in his predictable, iowa-stricken life, humble order and tradition (in the form of corn-husking salt-of-the- earth "conservatives") form a zealot army of backward thought, fear-driven attitudes and mob mentality in rows of folding chairs at a PTA meeting (agenda: book banning). as far as the locals were concerned, swapping corn for a baseball field was, at best, an unpopular choice.
offscreen, certain eras have been more conducive to arc building and corn dozing than others, though certain arc builders have met with less enviable fates.
i saw a "performance art" exhibit at the museum of modern art in manhattan two years ago. it was a collection of wild acts and disturbing dares conceived by one marina abramović. the title of her work: the artist is present. this was a pivotal experience for me, and many others. there is now a blog titled "marina abramovic made me cry". an epidemic of weepers inspired a piece in the new york times about marina's collection as well. i was no exception.
in hindsight, i see this as a prophetic expression of where we are now. it was when the horse came unhooked from the cart to wander aimlessly, while the driver (us) still cracks the ghostly outline of the horse's footprints in the dust.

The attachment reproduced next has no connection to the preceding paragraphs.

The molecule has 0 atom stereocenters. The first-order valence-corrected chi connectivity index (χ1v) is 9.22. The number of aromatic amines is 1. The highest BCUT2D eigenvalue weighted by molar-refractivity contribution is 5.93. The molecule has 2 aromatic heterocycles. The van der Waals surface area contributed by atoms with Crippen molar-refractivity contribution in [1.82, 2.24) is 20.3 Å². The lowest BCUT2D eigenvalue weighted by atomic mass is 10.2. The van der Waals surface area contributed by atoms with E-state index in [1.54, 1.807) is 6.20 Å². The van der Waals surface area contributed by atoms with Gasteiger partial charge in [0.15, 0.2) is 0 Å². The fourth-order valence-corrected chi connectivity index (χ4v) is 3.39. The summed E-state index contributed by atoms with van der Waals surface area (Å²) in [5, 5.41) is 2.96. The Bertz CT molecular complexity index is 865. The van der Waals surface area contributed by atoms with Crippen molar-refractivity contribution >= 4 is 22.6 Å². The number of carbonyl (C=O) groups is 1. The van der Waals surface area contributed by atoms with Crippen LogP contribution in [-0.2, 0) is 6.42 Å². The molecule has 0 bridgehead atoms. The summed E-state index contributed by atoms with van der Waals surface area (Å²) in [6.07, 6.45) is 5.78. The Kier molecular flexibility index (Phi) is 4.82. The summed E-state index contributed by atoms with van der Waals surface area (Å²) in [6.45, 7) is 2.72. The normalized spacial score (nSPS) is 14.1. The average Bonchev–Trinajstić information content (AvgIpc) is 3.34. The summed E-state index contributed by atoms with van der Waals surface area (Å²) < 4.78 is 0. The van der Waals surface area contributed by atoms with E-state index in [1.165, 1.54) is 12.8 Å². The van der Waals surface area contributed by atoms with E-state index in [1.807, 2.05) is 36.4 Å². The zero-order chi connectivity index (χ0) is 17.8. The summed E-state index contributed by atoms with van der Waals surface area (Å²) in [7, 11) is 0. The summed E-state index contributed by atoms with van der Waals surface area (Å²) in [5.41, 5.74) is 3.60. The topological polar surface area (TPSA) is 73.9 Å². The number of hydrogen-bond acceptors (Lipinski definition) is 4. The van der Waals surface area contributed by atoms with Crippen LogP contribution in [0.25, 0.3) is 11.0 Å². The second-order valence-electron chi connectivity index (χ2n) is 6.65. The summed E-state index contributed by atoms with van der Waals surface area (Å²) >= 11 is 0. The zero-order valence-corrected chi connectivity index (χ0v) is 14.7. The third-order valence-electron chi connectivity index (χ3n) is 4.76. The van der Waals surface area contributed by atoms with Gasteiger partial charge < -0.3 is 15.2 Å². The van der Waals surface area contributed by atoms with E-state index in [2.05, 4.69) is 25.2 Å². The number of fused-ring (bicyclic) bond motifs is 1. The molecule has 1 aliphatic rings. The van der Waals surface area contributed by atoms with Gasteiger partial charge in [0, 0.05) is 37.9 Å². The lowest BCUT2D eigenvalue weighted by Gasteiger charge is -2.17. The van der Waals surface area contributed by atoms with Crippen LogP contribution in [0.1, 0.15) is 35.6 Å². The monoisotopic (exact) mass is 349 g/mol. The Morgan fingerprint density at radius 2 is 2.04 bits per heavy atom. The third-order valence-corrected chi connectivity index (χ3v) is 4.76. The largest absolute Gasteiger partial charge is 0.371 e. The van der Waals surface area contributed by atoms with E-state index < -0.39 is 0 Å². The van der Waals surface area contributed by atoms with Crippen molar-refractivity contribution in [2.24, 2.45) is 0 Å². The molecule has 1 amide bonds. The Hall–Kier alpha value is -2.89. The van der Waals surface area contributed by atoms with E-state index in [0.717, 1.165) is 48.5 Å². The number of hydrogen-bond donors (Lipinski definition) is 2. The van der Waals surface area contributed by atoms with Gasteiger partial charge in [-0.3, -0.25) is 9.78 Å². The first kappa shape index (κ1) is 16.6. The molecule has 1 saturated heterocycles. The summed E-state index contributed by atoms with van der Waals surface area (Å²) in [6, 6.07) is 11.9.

it was life, a sweater, turned inside out and feeling alarmingly more normal than it did, right-side out. what would "normally" seem absurd, ridiculous, laughable, violent or obscene, tickled a revealing nerve: what we took for granted as normal, was actually insane. and what we'd like to label "crazy" or whimsical, was beginning to seem increasingly more logical by comparison. the affect was unsettling and refreshing: it was the stripping down of normal, deletion of clothing and other facades that exposed normal as a fraud. what could we count on then? why did crazy suddenly feel like home?
marina's arc floated by, and i wished i was on it.
i wrote about it that night:
april 24, 2010